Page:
Meg Pokrass

Whenever I went into the basement my eyes found Daddy’s boxes full of unpublished stories, stacked neatly in prim rows, as if they were waiting for him to return from a trip. His clothes were in clear plastic bins. I recognized one of his shirts. It was a long-sleeved t-shirt with a dog on it. I could just see the shape of it at the bottom of the bin. Mom couldn’t deal with giving them away. I smiled at boxes and bins, saying in my head:

See you later, alligator . . . see you later, alligator . . . see you later, alligator.

Every morning, Mom’s pewter hair made her look ancient. My stepdad’s lousy “I’m a man’s man” cologne smell stunk up the bathroom. He worked in insurance, and thought he was friends with everyone.

Being a passenger all the way to school in her car was the price of being owned. She would pretend she hadn’t been crying. Prattling about this and that. She was clueless about the high-definition TV between us—showing a cheesy black-and-white movie (the kind you only watch in the afternoon when you’re sick).

Mom reminds me of those sad-looking leading ladies you catch in noir flicks. Her husband dies, and she remarries a hat-wearing hard-ass geek played by Fred MacMurray (the kind that gets irritated by everything, especially her kid). She predictably turns into a miserable, bitter character. So does her kid.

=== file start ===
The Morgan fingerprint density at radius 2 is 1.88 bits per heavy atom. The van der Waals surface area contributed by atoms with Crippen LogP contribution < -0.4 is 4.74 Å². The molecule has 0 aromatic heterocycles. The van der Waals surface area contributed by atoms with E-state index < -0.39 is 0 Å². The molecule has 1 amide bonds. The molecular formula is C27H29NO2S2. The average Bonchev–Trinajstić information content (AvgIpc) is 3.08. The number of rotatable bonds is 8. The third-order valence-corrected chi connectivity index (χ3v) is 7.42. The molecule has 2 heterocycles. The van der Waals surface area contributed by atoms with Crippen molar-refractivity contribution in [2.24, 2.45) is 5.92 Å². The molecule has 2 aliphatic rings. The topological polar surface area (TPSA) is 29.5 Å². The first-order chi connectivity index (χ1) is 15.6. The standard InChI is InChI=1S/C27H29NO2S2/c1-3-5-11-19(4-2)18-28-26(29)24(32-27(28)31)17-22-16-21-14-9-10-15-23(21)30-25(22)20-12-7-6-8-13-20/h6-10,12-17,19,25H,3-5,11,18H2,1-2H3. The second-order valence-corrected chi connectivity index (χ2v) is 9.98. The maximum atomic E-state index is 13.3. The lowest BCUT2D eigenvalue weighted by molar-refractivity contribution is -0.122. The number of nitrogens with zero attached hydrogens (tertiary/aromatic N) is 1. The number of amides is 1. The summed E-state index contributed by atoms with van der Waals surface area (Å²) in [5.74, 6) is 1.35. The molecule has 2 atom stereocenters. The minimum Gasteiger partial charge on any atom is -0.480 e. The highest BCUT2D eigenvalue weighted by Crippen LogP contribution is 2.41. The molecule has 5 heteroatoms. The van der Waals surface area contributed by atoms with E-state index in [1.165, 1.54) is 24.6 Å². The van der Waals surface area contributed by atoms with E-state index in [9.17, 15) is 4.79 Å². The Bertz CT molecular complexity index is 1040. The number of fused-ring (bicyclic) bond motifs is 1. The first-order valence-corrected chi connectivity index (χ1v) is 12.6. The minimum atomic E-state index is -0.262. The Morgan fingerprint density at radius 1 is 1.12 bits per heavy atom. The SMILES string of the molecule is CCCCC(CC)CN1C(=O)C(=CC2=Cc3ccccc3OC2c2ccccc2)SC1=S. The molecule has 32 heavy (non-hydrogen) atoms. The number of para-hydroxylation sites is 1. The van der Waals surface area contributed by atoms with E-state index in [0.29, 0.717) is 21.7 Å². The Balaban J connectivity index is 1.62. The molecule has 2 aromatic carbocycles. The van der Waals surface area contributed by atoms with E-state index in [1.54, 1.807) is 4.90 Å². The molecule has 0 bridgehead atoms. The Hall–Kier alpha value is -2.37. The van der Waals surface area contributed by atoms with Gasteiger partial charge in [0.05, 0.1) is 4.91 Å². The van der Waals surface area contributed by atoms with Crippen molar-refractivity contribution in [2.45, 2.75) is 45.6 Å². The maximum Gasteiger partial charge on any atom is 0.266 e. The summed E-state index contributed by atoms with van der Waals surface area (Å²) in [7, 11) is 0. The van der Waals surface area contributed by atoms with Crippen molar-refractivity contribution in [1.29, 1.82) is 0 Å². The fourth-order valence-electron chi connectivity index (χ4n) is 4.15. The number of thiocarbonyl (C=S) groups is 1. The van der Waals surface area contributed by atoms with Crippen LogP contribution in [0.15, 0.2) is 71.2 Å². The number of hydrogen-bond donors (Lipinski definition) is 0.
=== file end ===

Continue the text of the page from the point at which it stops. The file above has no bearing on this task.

* * *

I had an office where I wrote my screenplays. Putting it together every day required patience, but it was worth the effort. I loved the building and the un-building (taking it down before she knocked on my door to say good night). Knowing that it would be stacked under my bed for the next day. It was always there, waiting, unbreakable. I had cut the cardboard pieces myself and they fit together like a jigsaw puzzle.

Everyday after school I went to work in there. I imported a jar of spaghetti sauce, thick Dutch pretzels, black-cherry cola.

I wasn’t really sure how I wanted the mother in my screenplay to look, though certainly not old. I wrote the first scene taking place in a beauty salon, the woman’s hair being colored a deep mahogany red, her scalp massaged by a stylist. In my mind, I conjured the stylist’s face, his attention to detail. The way he’d look at the woman, as if she were important to him. I’m not sure why he’d feel this way about her, but he does.

This stylist becomes her boyfriend. He loves kids, and he trains animals. He lives on a ranch. He smells like pine. He cooks omelets and crepes on Sunday mornings. He talks a little and listens a lot. He puts his arm around you only when you invite him to.

After writing this scene, I felt a longing for the stylist, as though he were real. I wanted him to wash my hair and trim it just so. I wanted to know what he really thought about my mother—the way she looked and who she had become. I brushed my hair out smooth, and the motion calmed me.

The fighting that happened every night like clockwork was going on behind Mom’s closed door. My stepdad was saying, “You see? You see?”

My mother was crying.

I went to say good night to Dad’s boxes. They were dusty. I said good night to them three times. I turned around in circles three times one way—then three times the other. When I closed the door behind me I heard a very quiet settling, like a sigh. I wasn’t sure, but I thought he approved of things.

I put the office away and turned on my sound-soother to help me fall asleep. I picked the rain forest setting. Birds were chirping, insects humming. They sounded so real.

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